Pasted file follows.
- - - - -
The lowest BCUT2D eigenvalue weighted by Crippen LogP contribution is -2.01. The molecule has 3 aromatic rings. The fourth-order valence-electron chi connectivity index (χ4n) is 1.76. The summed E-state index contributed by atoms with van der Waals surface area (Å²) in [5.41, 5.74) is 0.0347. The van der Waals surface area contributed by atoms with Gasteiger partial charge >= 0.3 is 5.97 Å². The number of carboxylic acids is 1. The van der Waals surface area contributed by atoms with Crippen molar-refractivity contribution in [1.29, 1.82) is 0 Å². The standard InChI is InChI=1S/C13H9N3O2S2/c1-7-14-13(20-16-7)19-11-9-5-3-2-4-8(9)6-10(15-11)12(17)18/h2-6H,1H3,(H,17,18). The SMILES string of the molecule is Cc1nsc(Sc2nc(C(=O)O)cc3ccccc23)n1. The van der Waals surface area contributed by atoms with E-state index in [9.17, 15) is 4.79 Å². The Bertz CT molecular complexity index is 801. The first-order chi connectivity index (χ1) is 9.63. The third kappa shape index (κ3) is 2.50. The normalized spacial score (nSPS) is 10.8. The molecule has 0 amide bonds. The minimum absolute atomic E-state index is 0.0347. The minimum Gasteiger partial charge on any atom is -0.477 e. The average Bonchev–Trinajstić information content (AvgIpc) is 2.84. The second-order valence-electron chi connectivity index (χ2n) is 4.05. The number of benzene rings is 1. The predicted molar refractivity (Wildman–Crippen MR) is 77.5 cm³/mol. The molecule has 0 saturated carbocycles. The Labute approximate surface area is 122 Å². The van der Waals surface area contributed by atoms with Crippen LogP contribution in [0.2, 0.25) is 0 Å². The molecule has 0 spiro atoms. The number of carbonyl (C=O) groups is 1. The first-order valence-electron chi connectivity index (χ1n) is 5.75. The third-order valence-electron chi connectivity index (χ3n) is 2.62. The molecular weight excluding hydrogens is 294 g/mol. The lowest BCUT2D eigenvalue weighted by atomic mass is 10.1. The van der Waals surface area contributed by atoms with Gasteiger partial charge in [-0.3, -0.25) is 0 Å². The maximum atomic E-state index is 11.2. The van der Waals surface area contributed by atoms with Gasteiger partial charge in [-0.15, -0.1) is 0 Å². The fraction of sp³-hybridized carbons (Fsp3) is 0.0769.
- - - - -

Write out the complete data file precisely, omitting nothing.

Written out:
The lowest BCUT2D eigenvalue weighted by Crippen LogP contribution is -2.01. The molecule has 3 aromatic rings. The fourth-order valence-electron chi connectivity index (χ4n) is 1.76. The summed E-state index contributed by atoms with van der Waals surface area (Å²) in [5.41, 5.74) is 0.0347. The van der Waals surface area contributed by atoms with Gasteiger partial charge >= 0.3 is 5.97 Å². The number of carboxylic acids is 1. The van der Waals surface area contributed by atoms with Crippen molar-refractivity contribution in [1.29, 1.82) is 0 Å². The standard InChI is InChI=1S/C13H9N3O2S2/c1-7-14-13(20-16-7)19-11-9-5-3-2-4-8(9)6-10(15-11)12(17)18/h2-6H,1H3,(H,17,18). The SMILES string of the molecule is Cc1nsc(Sc2nc(C(=O)O)cc3ccccc23)n1. The van der Waals surface area contributed by atoms with E-state index in [9.17, 15) is 4.79 Å². The Bertz CT molecular complexity index is 801. The first-order chi connectivity index (χ1) is 9.63. The third kappa shape index (κ3) is 2.50. The normalized spacial score (nSPS) is 10.8. The molecule has 0 amide bonds. The minimum absolute atomic E-state index is 0.0347. The minimum Gasteiger partial charge on any atom is -0.477 e. The average Bonchev–Trinajstić information content (AvgIpc) is 2.84. The second-order valence-electron chi connectivity index (χ2n) is 4.05. The number of benzene rings is 1. The predicted molar refractivity (Wildman–Crippen MR) is 77.5 cm³/mol. The molecule has 0 saturated carbocycles. The Labute approximate surface area is 122 Å². The van der Waals surface area contributed by atoms with Crippen LogP contribution in [0.2, 0.25) is 0 Å². The molecule has 0 spiro atoms. The number of carbonyl (C=O) groups is 1. The first-order valence-electron chi connectivity index (χ1n) is 5.75. The third-order valence-electron chi connectivity index (χ3n) is 2.62. The molecular weight excluding hydrogens is 294 g/mol. The lowest BCUT2D eigenvalue weighted by atomic mass is 10.1. The van der Waals surface area contributed by atoms with Gasteiger partial charge in [-0.3, -0.25) is 0 Å². The maximum atomic E-state index is 11.2. The van der Waals surface area contributed by atoms with Gasteiger partial charge in [-0.15, -0.1) is 0 Å². The fraction of sp³-hybridized carbons (Fsp3) is 0.0769.